Restaurant Review: Discover Aberdeen’s finest food at Native, Aberdeen

I’ve done a lot of these reviews … I’ve eaten a lot of food … but Native gave me the best meal I have had in Aberdeen by some way.

Arriving on Saturday night we were quickly shown to our seats in the busy restaurant.

It took me some time to settle on a starter – torn between the pork liver and orange pate and my eventual choice of the chicken and black pudding terrine, served with pear chutney, micro salad and chargrilled bread (£6.95).

I’ll never know if I picked the best of these two dishes, but I’m fairly confident I got it right.

The terrine was delicious. The chicken was succulent and flavoursome with the strong taste of the black pudding kicking through. The pear chutney gave a lovely sweetness to the dish and the crunch from the bread set it all off perfectly.

It wasn’t just the taste and textures that made the dish. Visually, it was well presented when it arrived at the table – a running theme throughout the evening.

Pan seared scallops black pudding in filo pastry.

Across the table my dining partner for the night went for the pan-seared scallops with black pudding in filo pastry with red pepper puree and micro herbs (£7.45).

The scallops were perfectly cooked and the black pudding and pastry was an excellent partner.

Moving on to the mains I opted for the treacle cured beef fillet with fondant potato, honey roasted parsnips and carrots, buttered kale, garlic puree and a red wine jus (£17.95).

The beef was incredibly good – tender and flavoursome with a slight sweetness from the treacle glaze which sides set off perfectly.

Overall it was one of the best plates of food I’ve ever had.

Chorizo stuffed pork fillet.

My companion went for the chorizo stuffed pork fillet with caramelised apple, creamy savoy cabbage, turnip and mustard sauce (£16.95).

Again it was just delicious.

Comfortably full, I in no way needed a dessert. But when my dining companion announced she was diving in for a third course I was quickly coerced to join.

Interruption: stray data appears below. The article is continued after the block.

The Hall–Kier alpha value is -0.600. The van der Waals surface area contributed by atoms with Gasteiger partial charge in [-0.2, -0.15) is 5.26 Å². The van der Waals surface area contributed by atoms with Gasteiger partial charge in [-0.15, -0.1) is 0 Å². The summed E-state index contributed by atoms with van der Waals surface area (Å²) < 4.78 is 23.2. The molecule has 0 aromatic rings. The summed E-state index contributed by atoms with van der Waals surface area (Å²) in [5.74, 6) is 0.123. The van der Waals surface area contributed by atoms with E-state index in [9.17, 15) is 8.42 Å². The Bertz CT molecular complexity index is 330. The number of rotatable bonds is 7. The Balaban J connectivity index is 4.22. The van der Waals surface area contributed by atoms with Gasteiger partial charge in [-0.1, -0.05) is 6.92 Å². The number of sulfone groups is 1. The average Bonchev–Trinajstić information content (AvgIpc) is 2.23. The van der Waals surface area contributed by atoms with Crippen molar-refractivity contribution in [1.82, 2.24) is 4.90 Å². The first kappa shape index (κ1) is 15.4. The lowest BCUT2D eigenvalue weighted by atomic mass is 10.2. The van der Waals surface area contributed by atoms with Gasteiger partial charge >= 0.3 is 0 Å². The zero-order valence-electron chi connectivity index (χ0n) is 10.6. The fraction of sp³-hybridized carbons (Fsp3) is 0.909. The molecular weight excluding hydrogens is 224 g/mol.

We both opted for the chocolate bombe with caramel peanuts, chocolate custard, fresh berries and toffee sauce (£6.45).

Arriving at the table the dish once again looked fantastic

A white chocolate dome encased the caramel peanuts and the waiter poured the hot toffee sauce over the creation splitting it apart to reveal the inner treat.

For me the dish was a bit too rich and sweet – the toffee sauce in particular.

However, across the table it was met with much delight. In hindsight, I should have called it quits after the main or gone for the cheese and biscuits.

Despite being another year older, I still haven’t developed a sweet-tooth.


What we had

  • Scallops with black pudding in filo pastry
  • Chicken and black pudding terrine
  • Chorizo stuffed pork fillet
  • Treacle cured beef fillet
  • Chocolate bombe
How much it cost: £77.65

At just under £80 including drinks it certainly wasn’t a cheap night out – but with the sheer quality of food the price certainly can’t be criticised.

As for the service from the staff, it matched the quality of the grub, even if it was a little on the slow side.

In total we were in the restaurant two hours and 15 minutes.

The atmosphere was warm and welcoming with the eatery less than three-quarters full during our visit.

Despite this it still felt quite intimate and it was easy to have a conversation across the table despite a lot of background chatter in the room.

Overall I can’t find any fault with Native – although I can fault myself for taking a sweet dessert – this meal was simply stunning.

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